DRAFTKINGS and FanDuel have cancelled their planned big-money merger, deciding to “move forward” as separate companies for the sake of their respective shareholders.
The decision comes in the face of stern opposition from the US Federal Trade Commission (FTC), which filed an anti-trust suit against the fantasy sports operators in June.
Directors at the Bureau of Competition claimed the combined forces of the two industry-leading firms would create a monopoly that controlled over 90 per cent of the daily fantasy sports (DFS) market.
All parties were due to meet for a scheduling conference last Friday, but there was no need after DraftKings and FanDuel announced the dissolution of their agreement on Thursday.
“FanDuel decided to merge with DraftKings last November, because we believed that this deal would have increased investment in growth and product development thereby benefiting consumers and the greater sports entertainment industry,” said Nigel Eccles, chief executive of FanDuel.
“While our opinion has not changed, we have determined that it is in the best interest of our shareholders, customers, employees, and partners to terminate the merger agreement and move forward as an independent company.
“There is still enormous, untapped market opportunity for FanDuel, and we will continue to execute our strategy to grow our business and further expand the fantasy sports industry.”
It was only a week ago that DraftKings and FanDuel released a joint statement in which they insisted they would fight the block on their proposed union.
But with the Attorneys General of California and the District of Columbia onside with the FTC, both operators now seem more than happy to revert to the status quo.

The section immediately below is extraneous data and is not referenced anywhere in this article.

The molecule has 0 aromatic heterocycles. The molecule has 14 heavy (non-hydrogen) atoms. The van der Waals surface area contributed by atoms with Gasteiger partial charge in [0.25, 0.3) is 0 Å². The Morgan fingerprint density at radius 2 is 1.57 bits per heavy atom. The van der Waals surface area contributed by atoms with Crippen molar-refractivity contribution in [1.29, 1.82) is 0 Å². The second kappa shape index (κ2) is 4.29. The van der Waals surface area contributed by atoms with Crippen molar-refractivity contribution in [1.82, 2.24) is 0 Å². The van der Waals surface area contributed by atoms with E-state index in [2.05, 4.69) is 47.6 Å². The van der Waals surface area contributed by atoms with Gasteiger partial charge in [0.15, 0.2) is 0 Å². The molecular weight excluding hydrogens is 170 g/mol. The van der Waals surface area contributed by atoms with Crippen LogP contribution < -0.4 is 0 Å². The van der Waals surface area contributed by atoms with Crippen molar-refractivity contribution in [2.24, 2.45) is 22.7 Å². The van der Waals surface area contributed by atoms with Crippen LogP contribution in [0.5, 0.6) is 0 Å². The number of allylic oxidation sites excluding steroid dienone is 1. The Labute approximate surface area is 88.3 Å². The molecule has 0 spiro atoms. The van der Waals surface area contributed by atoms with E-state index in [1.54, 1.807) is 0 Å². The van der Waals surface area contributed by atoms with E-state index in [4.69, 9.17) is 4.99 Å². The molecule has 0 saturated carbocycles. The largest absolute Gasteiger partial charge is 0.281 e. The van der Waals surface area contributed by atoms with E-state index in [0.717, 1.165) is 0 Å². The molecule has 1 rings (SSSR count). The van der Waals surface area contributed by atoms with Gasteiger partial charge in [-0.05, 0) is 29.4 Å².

“We have a growing customer base of nearly eight million, our revenue is growing over 30 per cent year-over-year, and we are only just beginning to take our product overseas to the billions of international sports fans we have yet to even reach,” said Jason Robbins, chief executive of DraftKings.
“We believe it is in the best interests of our customers, employees, and investors to terminate our agreement to merge with FanDuel and move forward as a separate company.”
DraftKing and FanDuel had hoped to have their merger sealed in time for the commencement of the 2017 NFL regular season in September, but legal proceedings would have made that impossible.
What this means for the DFS market
US fantasy sports fans should be rejoicing.
If this deal had gone through, it would have obliterated any semblance of competition in the DFS market.
With the big boys playing on the same team, those lower entry fees, innovative game options and bigger, better promotions would have become a thing of the past.
You can bet the overall quality of the product would not have developed and improved at the same rate as it had in the years prior.
With that sorted, it will be interesting to see what happens in a similar case that is unfolding in Australia.
The Australian Competition and Consumer Commission (ACCC) last week lodged an appeal against the proposed merger of Tabcorp and Tatts Group – the country’s two largest gaming and wagering operators.
If that AUD $11 billion deal were to go through, the resulting mega-brand would hold all the reins for the Australian racing industry.
That would include key media streams such as broadcasting rights and integrated editorial content, where corporate online bookmakers have made big inroads in recent years.
Will we see the two gaming giants turn around with a face full of humble pie in a week or two, much like DraftKings and FanDuel have done?
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